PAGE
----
With dozens of projects on tap on dozens of campuses throughout the district, the LISD maintenance staff stays busy keeping facilities in order.
The current fiscal year plan calls for $9.1 million in maintenance costs as part of a 10-year $56 million projection.
“This plan was created to replace building components, equipment and site features to accomplish site maintenance and avoid untimely repairs,” said Director of Facilities Gerry Rapp. “Unfortunately, demands on the plan have been greater over the last few years, and the funding has been reduced, so we’re kind of in a conservative mode.”
Even in a conservative mode, the list of projects for this year include resurfacing the tracks at A.C. Bible Stadium, Vista Ridge High School and Running Brushy Middle School, as well as a new roof at Leander Middle School and roof repairs throughout the district.
Other projects that show up on the list are the replacement of some kitchen equipment, interior and exterior painting at various campuses and rebuilding some natural turf middle school athletic fields.
There was some discussion among LISD board members about the benefits of artificial turf on the fields rather than natural, but the roadblock at this time for the district is up front cost.
“Artificial is about $500,000, versus the $184,000 right now,” said Jimmy Dissler, Senior Executive Director for Facilities and Operations. “So at this time we are recommending to go back in with the natural fields.”
The ultimate goal is to have artificial turf on the fields because of the cost savings over time.
“Long term we need to be looking at artificial turf. It is both a savings cost over the long term of that field, because you do save over the long term when you add in fertilizing, rebuilding, striping the field, mowing and watering the field,” Superintendent Dan Troxell said. “The other advantage of the turf is it does not wear and tear. You generally can get eight to 14 years, depending on how heavily the turf is used.”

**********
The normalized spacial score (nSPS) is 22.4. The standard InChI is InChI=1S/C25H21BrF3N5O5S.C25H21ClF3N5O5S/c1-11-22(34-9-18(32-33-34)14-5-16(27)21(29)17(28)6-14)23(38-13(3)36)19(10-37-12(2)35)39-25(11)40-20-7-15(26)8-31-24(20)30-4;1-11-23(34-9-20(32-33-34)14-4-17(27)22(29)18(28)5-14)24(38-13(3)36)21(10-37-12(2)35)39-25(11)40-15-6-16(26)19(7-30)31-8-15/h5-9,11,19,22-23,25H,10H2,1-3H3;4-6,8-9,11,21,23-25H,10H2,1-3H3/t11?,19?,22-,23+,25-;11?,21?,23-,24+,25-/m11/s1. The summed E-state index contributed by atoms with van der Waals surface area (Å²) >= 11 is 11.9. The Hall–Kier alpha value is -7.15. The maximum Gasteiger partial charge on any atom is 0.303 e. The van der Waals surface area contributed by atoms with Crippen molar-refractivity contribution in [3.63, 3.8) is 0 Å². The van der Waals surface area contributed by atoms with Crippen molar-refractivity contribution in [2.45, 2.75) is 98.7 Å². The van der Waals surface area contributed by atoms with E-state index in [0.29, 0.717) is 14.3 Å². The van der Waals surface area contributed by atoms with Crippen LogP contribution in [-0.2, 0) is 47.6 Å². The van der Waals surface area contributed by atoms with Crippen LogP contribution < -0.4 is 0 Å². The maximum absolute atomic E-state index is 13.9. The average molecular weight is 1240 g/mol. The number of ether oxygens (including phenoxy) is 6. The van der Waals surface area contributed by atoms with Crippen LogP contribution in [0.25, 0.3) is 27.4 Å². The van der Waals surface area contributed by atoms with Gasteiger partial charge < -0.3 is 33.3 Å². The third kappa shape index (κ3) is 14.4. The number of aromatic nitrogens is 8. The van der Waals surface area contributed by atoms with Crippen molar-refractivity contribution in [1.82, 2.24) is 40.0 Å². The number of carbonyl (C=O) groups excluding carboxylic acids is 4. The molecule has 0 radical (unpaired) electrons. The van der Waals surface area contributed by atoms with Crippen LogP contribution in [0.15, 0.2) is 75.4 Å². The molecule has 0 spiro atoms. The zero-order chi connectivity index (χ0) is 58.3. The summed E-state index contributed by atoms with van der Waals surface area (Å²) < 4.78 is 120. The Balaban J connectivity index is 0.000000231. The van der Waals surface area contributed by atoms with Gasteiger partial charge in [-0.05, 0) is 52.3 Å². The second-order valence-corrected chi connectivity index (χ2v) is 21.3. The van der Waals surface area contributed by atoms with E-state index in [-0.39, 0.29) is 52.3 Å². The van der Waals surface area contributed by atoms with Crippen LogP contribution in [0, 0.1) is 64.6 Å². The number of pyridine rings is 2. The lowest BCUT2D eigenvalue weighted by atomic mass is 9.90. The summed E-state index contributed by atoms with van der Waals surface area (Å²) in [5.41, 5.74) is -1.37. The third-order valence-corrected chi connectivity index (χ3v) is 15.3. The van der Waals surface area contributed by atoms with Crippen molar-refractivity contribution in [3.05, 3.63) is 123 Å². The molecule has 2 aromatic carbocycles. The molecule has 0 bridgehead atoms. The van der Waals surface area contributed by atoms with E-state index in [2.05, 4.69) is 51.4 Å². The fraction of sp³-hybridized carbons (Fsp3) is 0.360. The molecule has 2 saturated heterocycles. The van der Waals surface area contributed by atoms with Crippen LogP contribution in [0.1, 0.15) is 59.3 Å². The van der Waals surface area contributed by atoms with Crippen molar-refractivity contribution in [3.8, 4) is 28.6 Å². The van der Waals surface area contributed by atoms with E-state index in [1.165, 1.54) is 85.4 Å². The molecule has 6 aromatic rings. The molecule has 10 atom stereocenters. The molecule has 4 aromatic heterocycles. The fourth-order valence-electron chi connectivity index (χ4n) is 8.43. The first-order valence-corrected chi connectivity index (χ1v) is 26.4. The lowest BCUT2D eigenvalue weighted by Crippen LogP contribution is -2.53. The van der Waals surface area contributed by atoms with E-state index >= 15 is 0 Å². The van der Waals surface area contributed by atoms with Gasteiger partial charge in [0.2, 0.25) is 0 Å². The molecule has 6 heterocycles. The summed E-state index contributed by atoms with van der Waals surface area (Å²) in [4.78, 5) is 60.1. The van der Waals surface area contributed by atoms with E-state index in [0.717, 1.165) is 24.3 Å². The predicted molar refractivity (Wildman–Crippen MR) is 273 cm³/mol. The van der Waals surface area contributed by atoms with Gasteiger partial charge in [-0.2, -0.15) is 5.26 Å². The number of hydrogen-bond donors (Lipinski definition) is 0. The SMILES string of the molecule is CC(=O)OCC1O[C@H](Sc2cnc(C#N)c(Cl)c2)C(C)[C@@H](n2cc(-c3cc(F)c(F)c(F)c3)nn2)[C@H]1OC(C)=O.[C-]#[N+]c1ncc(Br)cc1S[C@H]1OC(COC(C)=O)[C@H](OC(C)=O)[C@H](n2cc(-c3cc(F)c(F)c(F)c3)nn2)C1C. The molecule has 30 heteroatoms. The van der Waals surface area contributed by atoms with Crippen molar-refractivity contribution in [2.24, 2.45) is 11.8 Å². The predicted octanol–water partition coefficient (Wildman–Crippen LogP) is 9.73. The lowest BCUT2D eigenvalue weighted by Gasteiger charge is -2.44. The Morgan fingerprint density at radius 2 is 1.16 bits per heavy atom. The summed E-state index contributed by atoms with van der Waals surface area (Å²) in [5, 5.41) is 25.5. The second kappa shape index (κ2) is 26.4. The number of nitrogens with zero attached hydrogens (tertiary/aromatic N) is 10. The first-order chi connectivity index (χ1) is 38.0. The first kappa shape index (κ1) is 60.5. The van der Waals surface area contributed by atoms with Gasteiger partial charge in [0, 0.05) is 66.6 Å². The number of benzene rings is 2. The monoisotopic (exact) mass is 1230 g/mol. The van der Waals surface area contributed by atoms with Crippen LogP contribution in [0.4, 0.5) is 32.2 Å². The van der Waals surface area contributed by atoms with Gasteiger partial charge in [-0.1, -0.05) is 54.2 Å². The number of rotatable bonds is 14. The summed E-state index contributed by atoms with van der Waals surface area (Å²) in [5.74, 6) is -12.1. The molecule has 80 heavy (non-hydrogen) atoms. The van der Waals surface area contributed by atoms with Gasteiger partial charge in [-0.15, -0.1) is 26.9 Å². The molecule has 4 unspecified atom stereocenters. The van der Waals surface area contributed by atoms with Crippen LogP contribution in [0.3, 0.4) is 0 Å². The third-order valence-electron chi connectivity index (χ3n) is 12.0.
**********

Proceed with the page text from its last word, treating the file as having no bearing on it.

He added that it is also a safety issue to help students avoid injury and also would allow more frequent use by the public than natural turf fields. But with a growing number of maintenance issues and recent deferments of projects, the up front cost is not practical at this time.
“In the short term you have to look at is what do we have available (overall for maintenance), and that’s about $9 million,” Troxell said. “This is a less than $200,000 expense versus a half-million dollar expense, because the initial installation is really the difficult part.
“We have immediate needs at those fields to make them playable and safe for kids. We can make those fields safe and playable for the foreseeable future and if we want to look at artificial turf on those fields later we can still do so.”
During the 2016 fiscal year, some of the large projects completed by the maintenance department included parking lot work at Block House Creek Elementary, moisture mitigation at Faubion Elementary, extensive painting at three elementary campuses and repainting and striping of high school band practice lots.
Of the budgeted funds for 2016 projects, about $3.1 million will go back into the general fund due to saved contingency funds, under budget projects and deferments.
Troxell and LISD board members praised the 45-person department for its work to keep district facilities in good order.
“It is a phenomenally well-run organization, but they are understaffed,” he said. “It is a constant issue, but they are a really tightly run organization.”